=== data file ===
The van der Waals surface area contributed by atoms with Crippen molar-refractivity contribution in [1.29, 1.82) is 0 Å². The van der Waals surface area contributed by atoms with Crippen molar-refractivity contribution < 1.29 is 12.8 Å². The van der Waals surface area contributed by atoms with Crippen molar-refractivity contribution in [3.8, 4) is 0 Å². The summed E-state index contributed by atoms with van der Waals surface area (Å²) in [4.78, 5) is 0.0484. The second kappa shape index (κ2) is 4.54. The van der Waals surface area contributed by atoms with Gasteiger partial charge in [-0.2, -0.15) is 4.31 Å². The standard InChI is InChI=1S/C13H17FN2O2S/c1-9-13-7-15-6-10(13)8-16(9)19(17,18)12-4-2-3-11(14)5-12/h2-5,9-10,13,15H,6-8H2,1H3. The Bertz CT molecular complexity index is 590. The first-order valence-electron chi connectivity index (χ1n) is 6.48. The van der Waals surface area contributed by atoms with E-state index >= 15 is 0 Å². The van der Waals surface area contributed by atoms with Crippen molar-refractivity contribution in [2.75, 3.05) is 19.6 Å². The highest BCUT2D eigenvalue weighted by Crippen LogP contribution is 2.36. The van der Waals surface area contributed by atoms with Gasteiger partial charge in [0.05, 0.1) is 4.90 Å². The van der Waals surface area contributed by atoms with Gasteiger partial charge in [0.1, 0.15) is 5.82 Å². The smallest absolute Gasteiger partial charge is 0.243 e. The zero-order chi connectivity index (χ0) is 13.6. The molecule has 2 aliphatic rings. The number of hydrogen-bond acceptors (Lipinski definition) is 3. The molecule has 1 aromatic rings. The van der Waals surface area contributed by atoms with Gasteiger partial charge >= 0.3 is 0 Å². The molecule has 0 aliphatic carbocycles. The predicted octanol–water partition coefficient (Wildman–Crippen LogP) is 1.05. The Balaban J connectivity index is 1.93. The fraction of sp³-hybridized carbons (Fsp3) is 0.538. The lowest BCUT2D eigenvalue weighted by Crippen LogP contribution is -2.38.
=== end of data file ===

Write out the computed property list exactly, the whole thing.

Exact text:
The van der Waals surface area contributed by atoms with Crippen molar-refractivity contribution in [1.29, 1.82) is 0 Å². The van der Waals surface area contributed by atoms with Crippen molar-refractivity contribution < 1.29 is 12.8 Å². The van der Waals surface area contributed by atoms with Crippen molar-refractivity contribution in [3.8, 4) is 0 Å². The summed E-state index contributed by atoms with van der Waals surface area (Å²) in [4.78, 5) is 0.0484. The second kappa shape index (κ2) is 4.54. The van der Waals surface area contributed by atoms with Gasteiger partial charge in [-0.2, -0.15) is 4.31 Å². The standard InChI is InChI=1S/C13H17FN2O2S/c1-9-13-7-15-6-10(13)8-16(9)19(17,18)12-4-2-3-11(14)5-12/h2-5,9-10,13,15H,6-8H2,1H3. The Bertz CT molecular complexity index is 590. The first-order valence-electron chi connectivity index (χ1n) is 6.48. The van der Waals surface area contributed by atoms with E-state index >= 15 is 0 Å². The van der Waals surface area contributed by atoms with Crippen molar-refractivity contribution in [2.75, 3.05) is 19.6 Å². The highest BCUT2D eigenvalue weighted by Crippen LogP contribution is 2.36. The van der Waals surface area contributed by atoms with Gasteiger partial charge in [0.05, 0.1) is 4.90 Å². The van der Waals surface area contributed by atoms with Gasteiger partial charge in [0.1, 0.15) is 5.82 Å². The smallest absolute Gasteiger partial charge is 0.243 e. The zero-order chi connectivity index (χ0) is 13.6. The molecule has 2 aliphatic rings. The number of hydrogen-bond acceptors (Lipinski definition) is 3. The molecule has 1 aromatic rings. The van der Waals surface area contributed by atoms with Gasteiger partial charge >= 0.3 is 0 Å². The molecule has 0 aliphatic carbocycles. The predicted octanol–water partition coefficient (Wildman–Crippen LogP) is 1.05. The Balaban J connectivity index is 1.93. The fraction of sp³-hybridized carbons (Fsp3) is 0.538. The lowest BCUT2D eigenvalue weighted by Crippen LogP contribution is -2.38.